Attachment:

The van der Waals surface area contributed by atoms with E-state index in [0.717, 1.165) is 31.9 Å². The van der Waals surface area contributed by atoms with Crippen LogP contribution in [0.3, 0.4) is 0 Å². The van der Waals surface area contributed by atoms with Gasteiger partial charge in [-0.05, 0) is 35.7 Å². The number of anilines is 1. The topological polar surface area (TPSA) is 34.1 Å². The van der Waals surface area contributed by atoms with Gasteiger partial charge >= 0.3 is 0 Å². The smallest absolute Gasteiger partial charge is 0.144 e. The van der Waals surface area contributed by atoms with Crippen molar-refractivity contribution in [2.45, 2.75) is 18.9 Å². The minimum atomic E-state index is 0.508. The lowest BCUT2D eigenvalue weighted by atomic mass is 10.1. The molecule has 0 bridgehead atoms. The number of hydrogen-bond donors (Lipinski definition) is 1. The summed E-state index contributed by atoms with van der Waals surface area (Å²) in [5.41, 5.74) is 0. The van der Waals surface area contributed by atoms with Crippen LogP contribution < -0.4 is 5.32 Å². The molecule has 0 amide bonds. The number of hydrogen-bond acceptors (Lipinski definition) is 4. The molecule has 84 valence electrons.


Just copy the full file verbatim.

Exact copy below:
The van der Waals surface area contributed by atoms with E-state index in [0.717, 1.165) is 31.9 Å². The van der Waals surface area contributed by atoms with Crippen LogP contribution in [0.3, 0.4) is 0 Å². The van der Waals surface area contributed by atoms with Gasteiger partial charge in [-0.05, 0) is 35.7 Å². The number of anilines is 1. The topological polar surface area (TPSA) is 34.1 Å². The van der Waals surface area contributed by atoms with Gasteiger partial charge >= 0.3 is 0 Å². The smallest absolute Gasteiger partial charge is 0.144 e. The van der Waals surface area contributed by atoms with Crippen molar-refractivity contribution in [2.45, 2.75) is 18.9 Å². The minimum atomic E-state index is 0.508. The lowest BCUT2D eigenvalue weighted by atomic mass is 10.1. The molecule has 0 bridgehead atoms. The number of hydrogen-bond donors (Lipinski definition) is 1. The summed E-state index contributed by atoms with van der Waals surface area (Å²) in [5.41, 5.74) is 0. The van der Waals surface area contributed by atoms with Crippen LogP contribution < -0.4 is 5.32 Å². The molecule has 0 amide bonds. The number of hydrogen-bond acceptors (Lipinski definition) is 4. The molecule has 84 valence electrons.